Words are always spoken and understood in context. Linguists, psychologists and computer scientists have recognized this when they defined word meaning using their aggregate linguistic contexts across large samples. Early examples include Latent Semantic Indexing (Landauer & Dumais 1997), while recently, some computational models have become vastly successful in NLP, such as Word2Vec (Mikolov et al, 2013) or BERT (Devlin et al., 2018).
However, when young children learn to speak, they refer to a much richer context than language alone. Their parents expose them to a rich visual world, and that is also a common context for adult language use. In this talk, I argue that modern models for commonsense reasoning and natural language processing should therefore learn from visual and linguistic data.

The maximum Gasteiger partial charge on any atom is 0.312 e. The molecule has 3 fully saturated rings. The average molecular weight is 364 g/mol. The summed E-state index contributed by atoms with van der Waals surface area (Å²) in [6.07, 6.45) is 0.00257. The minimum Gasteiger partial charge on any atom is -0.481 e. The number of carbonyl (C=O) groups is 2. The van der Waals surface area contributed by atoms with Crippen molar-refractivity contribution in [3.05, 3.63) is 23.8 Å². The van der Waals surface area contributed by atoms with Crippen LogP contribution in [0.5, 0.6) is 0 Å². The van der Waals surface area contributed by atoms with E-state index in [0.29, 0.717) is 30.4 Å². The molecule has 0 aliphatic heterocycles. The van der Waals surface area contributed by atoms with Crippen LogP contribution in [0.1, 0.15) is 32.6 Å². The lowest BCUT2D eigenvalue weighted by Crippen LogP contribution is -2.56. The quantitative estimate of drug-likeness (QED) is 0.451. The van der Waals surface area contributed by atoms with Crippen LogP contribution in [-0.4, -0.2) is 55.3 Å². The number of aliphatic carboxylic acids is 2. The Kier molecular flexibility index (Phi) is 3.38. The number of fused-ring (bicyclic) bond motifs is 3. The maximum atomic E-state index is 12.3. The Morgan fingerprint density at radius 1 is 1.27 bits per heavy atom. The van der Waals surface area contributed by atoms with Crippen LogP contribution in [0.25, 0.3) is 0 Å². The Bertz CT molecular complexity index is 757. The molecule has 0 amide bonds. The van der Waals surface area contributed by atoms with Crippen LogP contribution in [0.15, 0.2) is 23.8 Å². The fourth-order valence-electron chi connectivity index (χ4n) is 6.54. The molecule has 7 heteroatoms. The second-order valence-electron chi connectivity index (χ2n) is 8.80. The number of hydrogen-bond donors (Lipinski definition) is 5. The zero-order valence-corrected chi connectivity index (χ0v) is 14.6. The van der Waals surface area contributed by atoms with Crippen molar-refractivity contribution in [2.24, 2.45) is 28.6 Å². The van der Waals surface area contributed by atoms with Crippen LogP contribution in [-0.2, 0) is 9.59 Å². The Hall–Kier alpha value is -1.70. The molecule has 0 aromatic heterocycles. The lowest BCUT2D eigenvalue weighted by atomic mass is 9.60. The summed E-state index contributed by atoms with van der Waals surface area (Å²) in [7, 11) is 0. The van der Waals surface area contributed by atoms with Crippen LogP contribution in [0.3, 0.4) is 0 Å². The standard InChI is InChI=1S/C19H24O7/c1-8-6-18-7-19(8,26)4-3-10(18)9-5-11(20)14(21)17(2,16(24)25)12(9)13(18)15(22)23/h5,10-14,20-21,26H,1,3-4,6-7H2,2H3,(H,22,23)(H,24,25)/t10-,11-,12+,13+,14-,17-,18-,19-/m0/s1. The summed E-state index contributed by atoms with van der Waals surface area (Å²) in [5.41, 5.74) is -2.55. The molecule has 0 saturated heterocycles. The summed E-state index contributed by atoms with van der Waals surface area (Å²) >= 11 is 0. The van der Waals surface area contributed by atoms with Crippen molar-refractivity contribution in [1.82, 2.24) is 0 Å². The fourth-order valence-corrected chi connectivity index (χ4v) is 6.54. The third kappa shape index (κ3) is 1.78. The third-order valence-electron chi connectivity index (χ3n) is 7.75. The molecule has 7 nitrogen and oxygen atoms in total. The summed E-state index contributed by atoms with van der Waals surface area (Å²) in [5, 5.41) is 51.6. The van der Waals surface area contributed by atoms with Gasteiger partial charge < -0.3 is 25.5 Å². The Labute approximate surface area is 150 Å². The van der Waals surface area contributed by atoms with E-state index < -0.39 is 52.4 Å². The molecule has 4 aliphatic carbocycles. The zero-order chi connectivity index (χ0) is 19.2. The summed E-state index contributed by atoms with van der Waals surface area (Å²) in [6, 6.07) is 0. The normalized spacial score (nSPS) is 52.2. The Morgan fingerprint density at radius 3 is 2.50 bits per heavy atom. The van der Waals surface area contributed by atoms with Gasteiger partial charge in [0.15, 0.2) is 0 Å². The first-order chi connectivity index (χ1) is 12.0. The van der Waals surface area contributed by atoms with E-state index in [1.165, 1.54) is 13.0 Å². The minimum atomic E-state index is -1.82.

I will present two examples of multimodal neural models that can bring together visual and linguistic context. One is a language model that predicts next words better when trained on image embeddings in addition to their captions (Ororbia et al., ACL 2019). The other is a BERT-based model that set a new state-of-the-art in visual commonsense reasoning, choosing answers to questions about movie stills and also giving a reason for these answers (Alberti et al., EMNLP 2019). It is pre-trained on a WWW corpus of images and ALT tags (texts added for accessibility purposes) before learning to answer questions about the movie screenshots.
David Reitter is a senior research scientist at Google Research, New York City, where he works on modeling conversational and multimodal interaction using very large-scale data. Until recently, he was an associate professor of information sciences at Penn State. There, his research group carried out NSF-funded research on computational models of human cognition. David did his postdoc in psychology at Carnegie Mellon University and holds a PhD in informatics from the University of Edinburgh (2008).